David Blackburn

Across the literary pages | 18 July 2011

The Observer reports that publishers are seeking out five major music stars who are to write their memoirs, such was the success of Keith Richards’s book and the life.

‘Call them the Big Five. Game hunters have their wish-list of trophy animals, and rock music has its own – the elite group of rock stars yet to be bagged for publishing deals. This month, after HarperCollins snapped up the autobiography of Pete Townshend of the Who after a bidding war, publishers’ sights are firmly set on the few remaining major talents to have held back from a book deal. Paul McCartney, Elton John, Robert Plant and Bruce Springsteen are on that list, but at the top for many in the book industry is David Bowie.


Over the last year, memoirs by members of the Rolling Stones, Mötley Crüe and Guns N’ Roses have reached the bestseller lists. As a result, a further series of stadium names – all now in their fifties and sixties, some against the odds – have decided to chronicle their lives and times, turning 2011 into the year of the rock memoir. Turning the volume up well beyond 11 with tales of fast living and hard drinking, rockers Patti Smith, Steve Tyler and Sammy Hagar of Van Halen have all been vying for space in the book shops. In Britain, the autobiography of the slightly younger Shaun Ryder is due to be published later this summer.’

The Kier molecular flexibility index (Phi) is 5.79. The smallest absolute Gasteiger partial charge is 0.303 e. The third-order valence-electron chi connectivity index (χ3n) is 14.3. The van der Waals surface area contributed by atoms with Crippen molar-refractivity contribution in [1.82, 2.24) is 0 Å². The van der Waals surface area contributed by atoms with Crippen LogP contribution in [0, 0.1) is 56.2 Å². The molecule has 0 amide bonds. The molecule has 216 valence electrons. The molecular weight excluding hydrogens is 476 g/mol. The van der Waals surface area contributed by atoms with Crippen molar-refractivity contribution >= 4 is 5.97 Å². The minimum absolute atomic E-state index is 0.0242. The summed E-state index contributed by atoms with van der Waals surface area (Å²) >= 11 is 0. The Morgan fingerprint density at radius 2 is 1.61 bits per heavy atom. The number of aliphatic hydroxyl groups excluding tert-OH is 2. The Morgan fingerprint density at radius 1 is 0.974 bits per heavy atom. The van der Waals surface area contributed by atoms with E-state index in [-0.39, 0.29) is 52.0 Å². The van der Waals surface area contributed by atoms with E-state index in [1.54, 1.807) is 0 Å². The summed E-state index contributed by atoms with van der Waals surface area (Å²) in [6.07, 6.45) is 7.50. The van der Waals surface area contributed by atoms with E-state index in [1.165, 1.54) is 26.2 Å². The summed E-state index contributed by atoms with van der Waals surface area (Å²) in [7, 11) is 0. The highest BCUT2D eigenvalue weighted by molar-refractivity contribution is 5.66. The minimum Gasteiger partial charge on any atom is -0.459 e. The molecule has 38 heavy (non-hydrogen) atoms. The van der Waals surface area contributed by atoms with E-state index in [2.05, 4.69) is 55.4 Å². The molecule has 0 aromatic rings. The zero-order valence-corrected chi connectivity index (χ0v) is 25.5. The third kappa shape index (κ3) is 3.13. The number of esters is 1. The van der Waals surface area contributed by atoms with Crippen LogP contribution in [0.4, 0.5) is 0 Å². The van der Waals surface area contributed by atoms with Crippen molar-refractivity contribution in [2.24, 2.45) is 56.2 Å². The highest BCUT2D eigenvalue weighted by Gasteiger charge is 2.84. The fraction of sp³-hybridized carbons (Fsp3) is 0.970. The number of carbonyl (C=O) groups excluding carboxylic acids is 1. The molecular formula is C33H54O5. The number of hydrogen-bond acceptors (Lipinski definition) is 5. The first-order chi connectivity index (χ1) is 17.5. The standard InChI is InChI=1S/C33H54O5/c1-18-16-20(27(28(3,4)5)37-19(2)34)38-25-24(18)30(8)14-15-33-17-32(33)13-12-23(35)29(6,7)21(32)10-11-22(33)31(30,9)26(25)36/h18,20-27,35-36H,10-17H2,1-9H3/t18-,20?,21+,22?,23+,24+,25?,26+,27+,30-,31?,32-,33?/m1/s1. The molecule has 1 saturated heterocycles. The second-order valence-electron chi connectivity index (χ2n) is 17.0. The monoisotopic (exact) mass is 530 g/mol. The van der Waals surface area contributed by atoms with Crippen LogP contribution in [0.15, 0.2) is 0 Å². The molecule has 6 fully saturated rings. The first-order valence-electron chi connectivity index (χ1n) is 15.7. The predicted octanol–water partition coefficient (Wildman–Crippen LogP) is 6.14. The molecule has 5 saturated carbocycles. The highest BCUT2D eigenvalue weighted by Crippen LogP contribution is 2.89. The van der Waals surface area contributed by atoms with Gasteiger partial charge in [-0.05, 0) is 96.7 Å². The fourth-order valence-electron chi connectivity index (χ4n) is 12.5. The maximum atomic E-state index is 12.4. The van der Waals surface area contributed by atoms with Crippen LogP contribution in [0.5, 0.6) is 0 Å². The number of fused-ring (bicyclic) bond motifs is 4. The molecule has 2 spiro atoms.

Judy Golding, daughter of William Golding, tells the Telegraph’s ‘Way With Words Festival’ of her struggle to describe him in her memoir.

“I need to make these two men one . . . the warm, embracing man I adored, and the indifferent, sometimes self-centred, occasionally cruel man, who could drink too much, could be crushing, contemptuous, defeating, deadening.



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